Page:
In Somalia and elsewhere, news reports show white people feeding black people. You never see Africans helping themselves.
Foreign correspondents in African capitals and their superiors in the media gate-keeping chain seem to have these perceptions ingrained in them. From newsgathering in Africa to publication and broadcast thousands of miles away, stories about Africa are looked at with these negative lenses. Even more unfortunately, reporters and editors with a broader vision run the risk of having their stories disbelieved and unused. Little wonder they learn to toe the expected line.
This dynamic explains why the life of Africa's varied and diverse countries is missing. We hear about famines and coups, but not the rejuvenation of its cities and the cultural vitality of its village life...about oppression and massacres, but not education, economic self-help and political development... about poaching and habitat destruction, but not ongoing active efforts at conservation, reforestation and environmental awareness.
Most telling of all, in Somalia and elsewhere, news reports show outside white people helping the black people. They never show black people helping themselves.
As a journalist I understand that "news" is still defined as a usually negative departure from the norm. I also recognize that in the eternal media race for larger circulations and higher ratings, profits and the bottom line dominate concerns about values and ethics.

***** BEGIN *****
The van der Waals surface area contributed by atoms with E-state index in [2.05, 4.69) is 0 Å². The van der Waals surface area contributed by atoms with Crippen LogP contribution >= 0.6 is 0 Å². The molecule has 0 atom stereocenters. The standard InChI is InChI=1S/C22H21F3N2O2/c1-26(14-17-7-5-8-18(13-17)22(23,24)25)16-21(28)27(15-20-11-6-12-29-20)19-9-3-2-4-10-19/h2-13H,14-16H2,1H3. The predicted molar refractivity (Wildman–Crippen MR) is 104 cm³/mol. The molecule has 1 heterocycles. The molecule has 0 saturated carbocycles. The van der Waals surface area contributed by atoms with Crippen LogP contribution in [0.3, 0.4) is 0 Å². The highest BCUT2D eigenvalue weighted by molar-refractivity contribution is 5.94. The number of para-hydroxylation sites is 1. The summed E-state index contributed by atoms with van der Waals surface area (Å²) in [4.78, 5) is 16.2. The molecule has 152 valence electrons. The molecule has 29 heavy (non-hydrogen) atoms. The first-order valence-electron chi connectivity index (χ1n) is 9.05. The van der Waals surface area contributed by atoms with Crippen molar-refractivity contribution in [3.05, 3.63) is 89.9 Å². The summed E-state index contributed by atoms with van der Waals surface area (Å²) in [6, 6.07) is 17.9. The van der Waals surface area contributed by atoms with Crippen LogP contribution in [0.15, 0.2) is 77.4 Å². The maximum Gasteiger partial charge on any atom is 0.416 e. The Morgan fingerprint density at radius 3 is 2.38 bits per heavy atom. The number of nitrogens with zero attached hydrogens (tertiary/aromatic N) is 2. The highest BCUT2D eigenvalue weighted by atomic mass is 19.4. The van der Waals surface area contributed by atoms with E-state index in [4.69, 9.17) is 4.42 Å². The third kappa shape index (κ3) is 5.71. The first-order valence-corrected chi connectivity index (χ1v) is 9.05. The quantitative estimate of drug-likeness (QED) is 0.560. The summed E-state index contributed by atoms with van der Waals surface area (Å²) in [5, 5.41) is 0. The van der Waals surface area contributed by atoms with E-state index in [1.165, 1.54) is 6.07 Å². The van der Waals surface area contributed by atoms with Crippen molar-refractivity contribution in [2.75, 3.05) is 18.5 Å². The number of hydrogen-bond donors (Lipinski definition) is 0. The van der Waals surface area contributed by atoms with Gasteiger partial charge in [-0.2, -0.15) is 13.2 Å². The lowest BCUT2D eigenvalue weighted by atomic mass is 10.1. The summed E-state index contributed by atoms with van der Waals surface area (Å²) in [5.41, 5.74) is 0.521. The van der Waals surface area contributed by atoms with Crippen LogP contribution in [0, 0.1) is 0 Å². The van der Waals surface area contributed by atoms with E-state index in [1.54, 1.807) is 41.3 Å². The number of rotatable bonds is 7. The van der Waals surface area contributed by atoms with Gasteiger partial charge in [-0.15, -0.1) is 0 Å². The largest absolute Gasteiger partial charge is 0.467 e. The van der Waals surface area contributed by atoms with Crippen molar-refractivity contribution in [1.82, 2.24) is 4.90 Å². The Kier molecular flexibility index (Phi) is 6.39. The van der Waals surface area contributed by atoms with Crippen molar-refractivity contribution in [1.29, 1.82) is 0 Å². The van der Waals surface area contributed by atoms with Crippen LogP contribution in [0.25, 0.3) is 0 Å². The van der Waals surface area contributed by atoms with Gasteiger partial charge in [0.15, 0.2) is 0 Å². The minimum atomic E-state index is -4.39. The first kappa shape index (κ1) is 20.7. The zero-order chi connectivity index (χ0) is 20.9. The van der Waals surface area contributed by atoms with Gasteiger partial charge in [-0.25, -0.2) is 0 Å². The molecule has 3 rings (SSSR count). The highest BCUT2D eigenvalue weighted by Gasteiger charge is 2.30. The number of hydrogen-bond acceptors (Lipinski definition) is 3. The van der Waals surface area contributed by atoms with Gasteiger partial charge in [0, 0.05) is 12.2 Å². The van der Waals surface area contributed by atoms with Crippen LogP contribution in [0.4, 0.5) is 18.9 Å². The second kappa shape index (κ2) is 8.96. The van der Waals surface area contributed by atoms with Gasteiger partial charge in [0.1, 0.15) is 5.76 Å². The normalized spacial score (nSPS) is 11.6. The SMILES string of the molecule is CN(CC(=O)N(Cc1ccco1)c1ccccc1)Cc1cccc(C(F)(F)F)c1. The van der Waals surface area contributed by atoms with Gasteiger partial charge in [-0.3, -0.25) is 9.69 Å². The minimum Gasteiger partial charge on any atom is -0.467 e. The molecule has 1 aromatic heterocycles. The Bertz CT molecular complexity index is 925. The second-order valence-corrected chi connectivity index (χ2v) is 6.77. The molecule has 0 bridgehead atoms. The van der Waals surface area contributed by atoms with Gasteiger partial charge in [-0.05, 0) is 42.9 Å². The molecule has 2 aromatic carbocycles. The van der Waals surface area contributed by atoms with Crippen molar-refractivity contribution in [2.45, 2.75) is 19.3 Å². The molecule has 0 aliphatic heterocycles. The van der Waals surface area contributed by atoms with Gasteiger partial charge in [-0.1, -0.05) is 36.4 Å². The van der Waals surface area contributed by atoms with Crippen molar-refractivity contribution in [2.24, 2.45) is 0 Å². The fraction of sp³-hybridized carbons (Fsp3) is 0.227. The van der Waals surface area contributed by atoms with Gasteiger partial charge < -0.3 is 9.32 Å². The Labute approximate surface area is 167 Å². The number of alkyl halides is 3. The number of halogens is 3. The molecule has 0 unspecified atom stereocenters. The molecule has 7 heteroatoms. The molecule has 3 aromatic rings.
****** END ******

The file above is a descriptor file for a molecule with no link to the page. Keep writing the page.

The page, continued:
As in Somalia, the "hit-and-run" mentality of Western media makes it easy to briefly light up trouble spots, while the years of exploitation and deterioration that produced them are left in the dark. The "here today, gone tomorrow" nature of much international reporting, with star newspersons briefly crowding each other at media feeding troughs, then jetting on to the next venue, doesn't help.
By definition such journalists know little of the language and less of the cultures they cover. They certainly never appreciate the subtleties and nuances of local history and interactions that take years to learn. They are neither accustomed or equipped to observe, understand or explain developmental situations that may change slowly over time.
As a Zambian, my observations are necessarily "out of Africa." But these observations of Western media shortcomings could be applied to many parts of the developing world. Admittedly, the negative patterns of coverage I've described were often conditioned by colonialism and Cold War politics. Unfortunately, they reinforced a pattern of ignorance and distortion that has not changed with the changing political systems. In the case of this news blackout at least, it is still very much a dark continent.